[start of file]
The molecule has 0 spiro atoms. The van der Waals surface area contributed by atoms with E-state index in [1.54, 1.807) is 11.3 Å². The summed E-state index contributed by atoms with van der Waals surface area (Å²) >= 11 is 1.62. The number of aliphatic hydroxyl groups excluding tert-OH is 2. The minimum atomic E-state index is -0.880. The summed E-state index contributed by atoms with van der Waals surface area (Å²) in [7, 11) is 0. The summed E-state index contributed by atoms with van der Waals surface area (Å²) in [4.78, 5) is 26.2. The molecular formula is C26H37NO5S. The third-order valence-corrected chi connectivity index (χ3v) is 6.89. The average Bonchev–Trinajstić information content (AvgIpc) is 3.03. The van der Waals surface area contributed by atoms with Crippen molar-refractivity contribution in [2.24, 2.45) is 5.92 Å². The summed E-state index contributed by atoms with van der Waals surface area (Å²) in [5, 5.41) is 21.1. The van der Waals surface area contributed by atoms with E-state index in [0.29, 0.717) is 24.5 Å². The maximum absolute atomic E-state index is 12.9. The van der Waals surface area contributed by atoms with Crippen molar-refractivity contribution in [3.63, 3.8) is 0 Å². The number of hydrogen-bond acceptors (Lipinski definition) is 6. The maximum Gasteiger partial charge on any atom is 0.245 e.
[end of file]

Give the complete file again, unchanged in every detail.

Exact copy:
The molecule has 0 spiro atoms. The van der Waals surface area contributed by atoms with E-state index in [1.54, 1.807) is 11.3 Å². The summed E-state index contributed by atoms with van der Waals surface area (Å²) >= 11 is 1.62. The number of aliphatic hydroxyl groups excluding tert-OH is 2. The minimum atomic E-state index is -0.880. The summed E-state index contributed by atoms with van der Waals surface area (Å²) in [7, 11) is 0. The summed E-state index contributed by atoms with van der Waals surface area (Å²) in [4.78, 5) is 26.2. The molecular formula is C26H37NO5S. The third-order valence-corrected chi connectivity index (χ3v) is 6.89. The average Bonchev–Trinajstić information content (AvgIpc) is 3.03. The van der Waals surface area contributed by atoms with Crippen molar-refractivity contribution in [2.24, 2.45) is 5.92 Å². The summed E-state index contributed by atoms with van der Waals surface area (Å²) in [5, 5.41) is 21.1. The van der Waals surface area contributed by atoms with E-state index in [0.29, 0.717) is 24.5 Å². The maximum absolute atomic E-state index is 12.9. The van der Waals surface area contributed by atoms with Crippen molar-refractivity contribution in [3.63, 3.8) is 0 Å². The number of hydrogen-bond acceptors (Lipinski definition) is 6. The maximum Gasteiger partial charge on any atom is 0.245 e.